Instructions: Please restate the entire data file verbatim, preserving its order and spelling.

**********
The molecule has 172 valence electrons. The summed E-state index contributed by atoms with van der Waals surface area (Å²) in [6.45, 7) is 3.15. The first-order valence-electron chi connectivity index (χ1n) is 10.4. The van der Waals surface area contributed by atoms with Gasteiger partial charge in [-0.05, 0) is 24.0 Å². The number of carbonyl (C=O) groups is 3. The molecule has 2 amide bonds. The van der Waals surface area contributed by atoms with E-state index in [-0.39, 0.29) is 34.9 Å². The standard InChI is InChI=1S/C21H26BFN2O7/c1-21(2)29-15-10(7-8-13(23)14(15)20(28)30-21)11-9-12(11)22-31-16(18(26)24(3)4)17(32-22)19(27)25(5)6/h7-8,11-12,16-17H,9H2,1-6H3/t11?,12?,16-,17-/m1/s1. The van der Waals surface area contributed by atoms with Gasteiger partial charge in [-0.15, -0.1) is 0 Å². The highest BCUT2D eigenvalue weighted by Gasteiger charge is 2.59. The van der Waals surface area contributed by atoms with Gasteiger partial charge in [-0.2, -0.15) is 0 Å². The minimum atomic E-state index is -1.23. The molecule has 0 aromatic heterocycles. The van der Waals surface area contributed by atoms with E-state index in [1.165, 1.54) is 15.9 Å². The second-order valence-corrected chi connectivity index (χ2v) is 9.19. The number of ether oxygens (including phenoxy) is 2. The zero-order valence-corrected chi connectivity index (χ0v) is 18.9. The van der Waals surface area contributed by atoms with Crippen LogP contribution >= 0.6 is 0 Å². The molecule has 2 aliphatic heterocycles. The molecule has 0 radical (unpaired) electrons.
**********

The molecule has 172 valence electrons. The summed E-state index contributed by atoms with van der Waals surface area (Å²) in [6.45, 7) is 3.15. The first-order valence-electron chi connectivity index (χ1n) is 10.4. The van der Waals surface area contributed by atoms with Gasteiger partial charge in [-0.05, 0) is 24.0 Å². The number of carbonyl (C=O) groups is 3. The molecule has 2 amide bonds. The van der Waals surface area contributed by atoms with E-state index in [-0.39, 0.29) is 34.9 Å². The standard InChI is InChI=1S/C21H26BFN2O7/c1-21(2)29-15-10(7-8-13(23)14(15)20(28)30-21)11-9-12(11)22-31-16(18(26)24(3)4)17(32-22)19(27)25(5)6/h7-8,11-12,16-17H,9H2,1-6H3/t11?,12?,16-,17-/m1/s1. The van der Waals surface area contributed by atoms with Gasteiger partial charge in [-0.15, -0.1) is 0 Å². The highest BCUT2D eigenvalue weighted by Gasteiger charge is 2.59. The van der Waals surface area contributed by atoms with Gasteiger partial charge in [-0.2, -0.15) is 0 Å². The minimum atomic E-state index is -1.23. The molecule has 0 aromatic heterocycles. The van der Waals surface area contributed by atoms with E-state index in [1.165, 1.54) is 15.9 Å². The second-order valence-corrected chi connectivity index (χ2v) is 9.19. The number of ether oxygens (including phenoxy) is 2. The zero-order valence-corrected chi connectivity index (χ0v) is 18.9. The van der Waals surface area contributed by atoms with Crippen LogP contribution >= 0.6 is 0 Å². The molecule has 2 aliphatic heterocycles. The molecule has 0 radical (unpaired) electrons.